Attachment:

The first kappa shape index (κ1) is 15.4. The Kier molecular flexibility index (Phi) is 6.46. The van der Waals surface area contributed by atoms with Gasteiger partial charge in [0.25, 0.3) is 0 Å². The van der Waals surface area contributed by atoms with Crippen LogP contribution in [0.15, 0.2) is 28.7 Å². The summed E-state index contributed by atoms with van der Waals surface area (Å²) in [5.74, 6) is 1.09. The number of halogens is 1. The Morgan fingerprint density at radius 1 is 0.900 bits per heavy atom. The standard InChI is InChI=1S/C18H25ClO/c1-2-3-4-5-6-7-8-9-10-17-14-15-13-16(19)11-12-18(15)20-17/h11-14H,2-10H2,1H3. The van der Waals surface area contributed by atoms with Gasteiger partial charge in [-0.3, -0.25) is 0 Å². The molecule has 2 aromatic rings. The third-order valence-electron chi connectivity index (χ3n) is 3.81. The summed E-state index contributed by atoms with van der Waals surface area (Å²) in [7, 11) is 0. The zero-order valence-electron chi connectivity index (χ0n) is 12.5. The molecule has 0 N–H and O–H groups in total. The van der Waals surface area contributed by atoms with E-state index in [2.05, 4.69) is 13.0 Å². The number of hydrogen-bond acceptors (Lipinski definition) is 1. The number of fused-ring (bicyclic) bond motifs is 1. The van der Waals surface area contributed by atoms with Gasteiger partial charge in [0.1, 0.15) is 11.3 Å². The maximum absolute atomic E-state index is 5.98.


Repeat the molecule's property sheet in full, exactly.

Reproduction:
The first kappa shape index (κ1) is 15.4. The Kier molecular flexibility index (Phi) is 6.46. The van der Waals surface area contributed by atoms with Gasteiger partial charge in [0.25, 0.3) is 0 Å². The van der Waals surface area contributed by atoms with Crippen LogP contribution in [0.15, 0.2) is 28.7 Å². The summed E-state index contributed by atoms with van der Waals surface area (Å²) in [5.74, 6) is 1.09. The number of halogens is 1. The Morgan fingerprint density at radius 1 is 0.900 bits per heavy atom. The standard InChI is InChI=1S/C18H25ClO/c1-2-3-4-5-6-7-8-9-10-17-14-15-13-16(19)11-12-18(15)20-17/h11-14H,2-10H2,1H3. The van der Waals surface area contributed by atoms with Gasteiger partial charge in [-0.3, -0.25) is 0 Å². The molecule has 2 aromatic rings. The third-order valence-electron chi connectivity index (χ3n) is 3.81. The summed E-state index contributed by atoms with van der Waals surface area (Å²) in [7, 11) is 0. The zero-order valence-electron chi connectivity index (χ0n) is 12.5. The molecule has 0 N–H and O–H groups in total. The van der Waals surface area contributed by atoms with E-state index in [2.05, 4.69) is 13.0 Å². The number of hydrogen-bond acceptors (Lipinski definition) is 1. The number of fused-ring (bicyclic) bond motifs is 1. The van der Waals surface area contributed by atoms with Gasteiger partial charge in [0.1, 0.15) is 11.3 Å². The maximum absolute atomic E-state index is 5.98.